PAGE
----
By Muthoga Kioni (Published in the EAStandard 30th July 2008)
We are slowly & inexplicably getting more dependent on technology. It is difficult to imagine spending a day without the mobile phone, the computer, the PDA or any other gadgets that keeps you ‘online’.
The benefits we accrue from using and applying technology in our lives are substantial. They include enhanced career productivity, seamless and cheaper communication and ubiquitous financial transactions among many others. The flip side of this technological progress is that cyber crime has followed in its wake. Cyber crime is slowly pervading our lives. We witnessed a prelude of things to come when the Kamiti mobile phone racket was recently exposed.
What is cyber crime? It generally encompasses any criminal act dealing with computers, networks and related devices. This is where a computer, or mobile phone, is either an object of a crime, an instrument used to commit a crime, or a repository of evidence related to a crime. Examples of cyber crimes include identity theft, credit card account theft, hate crimes, internet fraud, child pornography, software piracy, intellectual property theft and others. Cyber crime also includes traditional crimes that are conducted through the internet.
It is a common practice for law enforcement agencies to concentrate and specialize on a certain crime genre, such as homicide, sex offences, fraud, kidnapping and bank robberies. Whereas some crimes warrant this specialization others do not, for example burglary. This specialization and classification is usually reserved for the ‘serious’ crimes and cyber crime has gained such notoriety that it currently falls under the category of serious crimes.
One would naturally ask, “What has forced this focus on the cyber world by criminals and law authorities?” Beyond the commonly reported computer criminal activities like hacking, spamming and phishing, is the burgeoning rate of economic fraud on the internet. Electronic commerce has emerged as a viable alternative to ‘physical’ trading, though fraught with security threats. The global cost of cyber crime has therefore become quite significant. This development is best illustrated by Canada which has one of the largest e-commerce economies in the world. The volume of sales generated by e-commerce in the whole of Canada during 2005 was in the order of $39.2 billion worth of goods. Cyber crime’s threat and impact should therefore be appreciated in both economic and social contexts.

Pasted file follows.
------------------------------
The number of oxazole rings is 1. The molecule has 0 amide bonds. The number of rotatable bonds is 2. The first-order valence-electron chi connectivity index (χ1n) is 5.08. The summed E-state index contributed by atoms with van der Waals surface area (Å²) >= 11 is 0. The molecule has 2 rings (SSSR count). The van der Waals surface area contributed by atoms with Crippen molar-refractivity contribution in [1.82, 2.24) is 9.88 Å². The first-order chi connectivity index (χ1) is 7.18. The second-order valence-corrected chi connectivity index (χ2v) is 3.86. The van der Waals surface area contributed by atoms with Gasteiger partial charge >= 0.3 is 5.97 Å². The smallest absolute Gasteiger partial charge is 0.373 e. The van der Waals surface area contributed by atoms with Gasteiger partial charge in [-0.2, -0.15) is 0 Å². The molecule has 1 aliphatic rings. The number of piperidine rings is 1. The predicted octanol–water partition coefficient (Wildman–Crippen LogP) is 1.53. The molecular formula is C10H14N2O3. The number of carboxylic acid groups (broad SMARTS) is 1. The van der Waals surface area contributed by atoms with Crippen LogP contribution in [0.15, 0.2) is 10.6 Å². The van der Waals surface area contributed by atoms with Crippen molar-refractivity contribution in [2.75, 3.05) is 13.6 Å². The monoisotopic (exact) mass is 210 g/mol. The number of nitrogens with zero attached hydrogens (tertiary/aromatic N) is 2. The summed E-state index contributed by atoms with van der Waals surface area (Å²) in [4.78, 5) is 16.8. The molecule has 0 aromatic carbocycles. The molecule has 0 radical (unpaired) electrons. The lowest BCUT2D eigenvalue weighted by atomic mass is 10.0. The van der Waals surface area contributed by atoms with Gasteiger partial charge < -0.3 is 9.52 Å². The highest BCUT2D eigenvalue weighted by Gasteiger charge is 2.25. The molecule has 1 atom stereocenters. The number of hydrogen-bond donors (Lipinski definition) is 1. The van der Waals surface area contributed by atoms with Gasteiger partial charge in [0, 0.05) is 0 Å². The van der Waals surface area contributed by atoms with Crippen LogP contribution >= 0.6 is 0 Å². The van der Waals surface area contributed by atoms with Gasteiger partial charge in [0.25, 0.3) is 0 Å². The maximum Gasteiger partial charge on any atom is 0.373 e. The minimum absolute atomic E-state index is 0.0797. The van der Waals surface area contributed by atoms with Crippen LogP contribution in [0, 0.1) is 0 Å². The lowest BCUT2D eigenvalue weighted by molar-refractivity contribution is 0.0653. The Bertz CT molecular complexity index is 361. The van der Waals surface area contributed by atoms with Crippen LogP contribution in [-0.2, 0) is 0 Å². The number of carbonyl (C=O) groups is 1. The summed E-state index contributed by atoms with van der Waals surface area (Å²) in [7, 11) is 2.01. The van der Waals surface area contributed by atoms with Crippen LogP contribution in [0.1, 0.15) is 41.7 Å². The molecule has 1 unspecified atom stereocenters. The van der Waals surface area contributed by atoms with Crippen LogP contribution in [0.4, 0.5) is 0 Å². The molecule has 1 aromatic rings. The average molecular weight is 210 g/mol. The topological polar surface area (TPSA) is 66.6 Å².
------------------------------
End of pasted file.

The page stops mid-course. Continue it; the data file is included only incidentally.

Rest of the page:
To counter this threat police forces around the world have established specialized computer crime units. High Tech Crime Units or Cyber Crime Divisions are now considered essential elements of any national police force and Kenya is not exempt. These units however need guidelines and regulations to direct them in their investigations, just as there are guidelines and legislative frameworks for investigating and prosecuting other serious crimes.
Various countries have also introduced legislation that directly deals with cyber crime while others have reformed and modified their existing criminal laws to include this emerging crime. However many countries, Kenya included, do not have adequate legislation that addresses this vice. Cyber crime laws are necessary because they protect certain rights and assets such as privacy by rendering illegal the interception and unauthorized access to digital data and resources privately owned.
Evidence indicates that business, their customers and the public at large need to better appreciate the high cost of cyber crime and adopt the necessary precautionary measures into their online activities. It is also clear that the prevalent context indicates that our local law enforcement agents need to redouble their efforts in countering this ‘new’ crime.